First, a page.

Common Credit Mistakes That Can Lower Your Credit Score
Common Credit Mistakes and How to Avoid Them
Credit, or the ability to borrow money when needed for life’s many expenses — ranging from small things such as dining out, to major life purchases such as a home or car — is an essential part of modern American life. Your ability to obtain and use credit when needed is critical. However, many people take credit for granted. Misuse of credit can have a devastating effect on your ability to obtain credit when it is vitally needed, and can have a devastatingly negative effect on the quality of life for you and your family. Many people are blissfully unaware of the credit mistakes they are making on a daily basis.
Your credit worthiness, or ability to obtain credit, is based on your credit score. An individual’s credit score is determined by credit bureaus. which look at several factors, such as amount of credit available, income, and credit history to determine an individual’s credit score.
While there a various models and systems used to determine credit scores, the generally agreed-upon range for credit scores is 301 to 850. The lower the score, the less credit-worthy lenders judge you to be and the harder it is for you to obtain credit; conversely, the higher the score, the easier it is for you to obtain credit. Below 600 is generally considered a “bad” score, while 750 and above is considered a “good” credit score.
According to major credit reporting bureau Experian, the average credit score for Americans in 2016 was 673.
Here are a few common credit mistakes which can lower your credit score:
High credit utilization: Many credit sources, such as credit cards and bank lines of credit, have a specific amount of credit offered. The amount of that credit that you use is called ‘credit utilization’. High credit utilization occurs when you use and maintain a high percentage of usage of the total available credit that credit line — for instance, if you regularly have $1,700 in debt on a credit card with a total credit line of $2,000, you have a credit utilization of 85 percent on that card, which is considered very high. High credit utilization for all available sources of credit, such as several credit cards, is considered a red flag by credit rating bureaus and can severely lower your credit score. It is one of the most common credit mistakes people make. On average, most Americans have a 24 percent credit utilization rate. However, the lower your utilization rate, the better your credit score and the easier it will be for you to obtain additional credit.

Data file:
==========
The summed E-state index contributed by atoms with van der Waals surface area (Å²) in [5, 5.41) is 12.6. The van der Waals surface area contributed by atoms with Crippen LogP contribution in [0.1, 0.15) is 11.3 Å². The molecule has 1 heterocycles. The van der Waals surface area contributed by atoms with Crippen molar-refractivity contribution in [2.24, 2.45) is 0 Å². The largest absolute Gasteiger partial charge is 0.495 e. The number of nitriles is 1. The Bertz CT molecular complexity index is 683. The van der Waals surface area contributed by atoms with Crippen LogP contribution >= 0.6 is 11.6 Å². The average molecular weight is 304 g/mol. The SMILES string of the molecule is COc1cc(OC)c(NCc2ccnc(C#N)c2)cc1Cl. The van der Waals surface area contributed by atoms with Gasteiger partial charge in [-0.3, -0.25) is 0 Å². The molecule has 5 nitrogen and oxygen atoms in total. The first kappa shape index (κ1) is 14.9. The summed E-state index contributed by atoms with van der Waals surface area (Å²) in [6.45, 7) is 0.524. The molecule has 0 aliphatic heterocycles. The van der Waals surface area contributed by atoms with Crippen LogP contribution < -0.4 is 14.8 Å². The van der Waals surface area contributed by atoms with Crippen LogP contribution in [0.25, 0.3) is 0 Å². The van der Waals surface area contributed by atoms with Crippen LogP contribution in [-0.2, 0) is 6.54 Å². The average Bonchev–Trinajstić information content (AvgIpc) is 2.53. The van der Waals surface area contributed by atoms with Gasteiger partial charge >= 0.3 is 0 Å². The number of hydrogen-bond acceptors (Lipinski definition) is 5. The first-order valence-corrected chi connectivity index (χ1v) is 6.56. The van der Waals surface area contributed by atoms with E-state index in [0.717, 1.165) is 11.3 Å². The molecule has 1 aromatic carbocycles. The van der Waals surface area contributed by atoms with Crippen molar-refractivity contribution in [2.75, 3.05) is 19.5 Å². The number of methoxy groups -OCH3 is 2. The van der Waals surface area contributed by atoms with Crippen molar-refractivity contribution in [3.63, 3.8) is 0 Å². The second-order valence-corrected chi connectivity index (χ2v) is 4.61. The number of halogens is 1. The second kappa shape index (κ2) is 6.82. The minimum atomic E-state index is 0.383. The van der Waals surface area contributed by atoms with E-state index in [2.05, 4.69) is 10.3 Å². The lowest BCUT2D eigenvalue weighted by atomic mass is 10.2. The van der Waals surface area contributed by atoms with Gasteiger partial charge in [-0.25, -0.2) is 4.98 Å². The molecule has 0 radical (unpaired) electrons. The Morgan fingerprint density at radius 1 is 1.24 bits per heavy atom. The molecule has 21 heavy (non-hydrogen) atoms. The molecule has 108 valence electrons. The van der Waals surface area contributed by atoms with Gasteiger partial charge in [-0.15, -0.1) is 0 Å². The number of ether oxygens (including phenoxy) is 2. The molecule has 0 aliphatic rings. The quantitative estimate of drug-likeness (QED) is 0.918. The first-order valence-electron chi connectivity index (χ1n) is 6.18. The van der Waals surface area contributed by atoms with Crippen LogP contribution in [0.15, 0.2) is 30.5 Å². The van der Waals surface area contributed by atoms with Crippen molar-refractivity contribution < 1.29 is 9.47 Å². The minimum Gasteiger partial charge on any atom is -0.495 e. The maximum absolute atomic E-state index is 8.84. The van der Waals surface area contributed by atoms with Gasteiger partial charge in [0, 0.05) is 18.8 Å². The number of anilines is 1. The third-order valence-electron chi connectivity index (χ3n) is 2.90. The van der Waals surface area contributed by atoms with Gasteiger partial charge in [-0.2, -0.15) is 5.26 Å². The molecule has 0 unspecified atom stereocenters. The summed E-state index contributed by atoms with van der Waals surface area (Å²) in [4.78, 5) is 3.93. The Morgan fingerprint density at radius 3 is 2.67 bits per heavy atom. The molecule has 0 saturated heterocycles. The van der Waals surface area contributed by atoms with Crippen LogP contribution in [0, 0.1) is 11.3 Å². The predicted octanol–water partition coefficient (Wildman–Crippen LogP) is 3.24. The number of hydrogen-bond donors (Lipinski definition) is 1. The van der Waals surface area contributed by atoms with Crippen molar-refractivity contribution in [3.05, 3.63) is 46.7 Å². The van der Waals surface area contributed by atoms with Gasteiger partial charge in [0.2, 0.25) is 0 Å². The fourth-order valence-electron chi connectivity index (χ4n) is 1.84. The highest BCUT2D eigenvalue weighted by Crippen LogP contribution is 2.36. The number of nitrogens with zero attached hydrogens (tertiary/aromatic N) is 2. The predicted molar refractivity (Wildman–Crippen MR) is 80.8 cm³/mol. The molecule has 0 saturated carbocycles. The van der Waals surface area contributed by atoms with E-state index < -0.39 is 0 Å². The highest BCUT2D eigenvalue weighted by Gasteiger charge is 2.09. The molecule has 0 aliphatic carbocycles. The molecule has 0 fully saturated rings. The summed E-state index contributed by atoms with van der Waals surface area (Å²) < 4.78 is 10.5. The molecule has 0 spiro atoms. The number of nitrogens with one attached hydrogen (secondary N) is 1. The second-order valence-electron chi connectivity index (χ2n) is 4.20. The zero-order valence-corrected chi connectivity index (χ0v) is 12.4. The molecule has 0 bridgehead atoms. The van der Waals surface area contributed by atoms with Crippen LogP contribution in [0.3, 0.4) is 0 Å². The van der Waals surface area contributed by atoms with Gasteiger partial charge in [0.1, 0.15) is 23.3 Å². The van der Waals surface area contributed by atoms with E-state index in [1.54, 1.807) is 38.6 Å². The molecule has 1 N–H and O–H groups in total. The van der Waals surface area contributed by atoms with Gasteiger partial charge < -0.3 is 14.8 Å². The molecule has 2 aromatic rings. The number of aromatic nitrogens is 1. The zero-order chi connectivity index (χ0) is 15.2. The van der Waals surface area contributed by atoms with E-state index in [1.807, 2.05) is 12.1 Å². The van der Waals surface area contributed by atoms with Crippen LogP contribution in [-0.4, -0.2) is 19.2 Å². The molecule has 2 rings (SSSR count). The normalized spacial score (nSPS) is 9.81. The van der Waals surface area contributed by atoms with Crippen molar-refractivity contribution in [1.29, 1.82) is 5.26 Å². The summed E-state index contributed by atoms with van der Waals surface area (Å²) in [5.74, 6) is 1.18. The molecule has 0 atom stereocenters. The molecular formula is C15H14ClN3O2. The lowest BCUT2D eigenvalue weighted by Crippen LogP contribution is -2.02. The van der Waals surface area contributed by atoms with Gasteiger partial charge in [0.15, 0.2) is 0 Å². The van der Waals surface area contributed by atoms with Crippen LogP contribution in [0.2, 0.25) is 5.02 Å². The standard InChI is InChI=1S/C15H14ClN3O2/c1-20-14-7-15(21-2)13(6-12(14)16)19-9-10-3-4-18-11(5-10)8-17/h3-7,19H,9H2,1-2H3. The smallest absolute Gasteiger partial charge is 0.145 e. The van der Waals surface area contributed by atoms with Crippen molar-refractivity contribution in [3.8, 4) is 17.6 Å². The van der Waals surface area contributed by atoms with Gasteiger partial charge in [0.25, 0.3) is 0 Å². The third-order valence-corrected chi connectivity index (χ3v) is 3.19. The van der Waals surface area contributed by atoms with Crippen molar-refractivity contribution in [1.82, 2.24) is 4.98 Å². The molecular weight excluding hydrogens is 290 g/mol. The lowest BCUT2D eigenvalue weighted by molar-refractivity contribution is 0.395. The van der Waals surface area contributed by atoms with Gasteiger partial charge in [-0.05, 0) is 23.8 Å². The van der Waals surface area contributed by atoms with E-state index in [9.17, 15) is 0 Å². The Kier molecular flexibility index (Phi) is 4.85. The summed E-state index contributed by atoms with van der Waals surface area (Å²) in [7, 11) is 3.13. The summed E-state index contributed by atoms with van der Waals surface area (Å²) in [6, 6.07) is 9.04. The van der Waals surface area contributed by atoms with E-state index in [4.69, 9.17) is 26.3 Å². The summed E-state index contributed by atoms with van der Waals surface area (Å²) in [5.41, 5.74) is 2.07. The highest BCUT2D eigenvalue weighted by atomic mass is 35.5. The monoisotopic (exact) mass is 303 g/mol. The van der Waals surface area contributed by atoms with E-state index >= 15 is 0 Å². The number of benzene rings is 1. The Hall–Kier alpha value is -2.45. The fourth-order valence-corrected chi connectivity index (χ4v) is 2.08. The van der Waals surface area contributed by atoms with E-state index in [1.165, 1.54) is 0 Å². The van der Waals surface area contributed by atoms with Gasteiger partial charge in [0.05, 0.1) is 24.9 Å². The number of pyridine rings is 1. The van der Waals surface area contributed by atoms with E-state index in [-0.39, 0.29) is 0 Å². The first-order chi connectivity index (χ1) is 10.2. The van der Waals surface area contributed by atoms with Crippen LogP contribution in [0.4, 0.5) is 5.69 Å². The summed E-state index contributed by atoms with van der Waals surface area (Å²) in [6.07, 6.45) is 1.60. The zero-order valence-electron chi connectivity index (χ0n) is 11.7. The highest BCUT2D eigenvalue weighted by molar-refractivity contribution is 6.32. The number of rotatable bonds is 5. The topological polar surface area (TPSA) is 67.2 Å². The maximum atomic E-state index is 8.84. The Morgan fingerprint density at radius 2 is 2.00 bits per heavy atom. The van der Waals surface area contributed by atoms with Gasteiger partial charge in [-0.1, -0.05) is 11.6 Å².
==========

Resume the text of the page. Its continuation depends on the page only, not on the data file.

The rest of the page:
Late or missed payments: Late payments can have an even greater negative affect on your credit score than high credit utilization. Late payments suggest to creditors that you cannot be trusted to make payments on time and are a poor credit risk; however, even late payments are not as bad for your credit score than missed payments. Even one missed payment can lower your credit score by as much as 100 points and make it very hard for you to obtain credit in the future.
Applying for several new credit cards at once: Each time you apply for a new credit card, or request additional credit on an existing card or other credit account, your credit history registers what is known as a “hard inquiry”. Each hard inquiry can knock several points off your credit score. In addition, the presence of several hard inquiries occurring at the same or approximate time can raise red flags for potential lenders considering your credit worthiness or ability to repay your debts.
Closing credit cards: As non-intuitive as it seems, closing a credit card, particularly one that has been open for a considerable amount of time, can actually lower your credit score. This is because lowering the total amount of credit available has the effect of raising your credit utilization rate. For instance, if you have $15,000 in total available credit and are utilizing 24 percent of that credit, or $3,750, the utilization rate would increase to 37.5 percent if you were to eliminate unused credit cards that represent $5,000 in available credit. Even if you don’t use the card, you should still keep in open to keep your amount of credit utilization rate as low as possible. As you can see from our example, once you close a line of credit, you lose that amount of available credit and your credit utilization goes up. It is even more important to keep older credit cards because the average age of credit is also an important factor in determining credit scores and can take years to build up. In addition, an average credit age of less than seven years can negative affect and lower your overall credit score.
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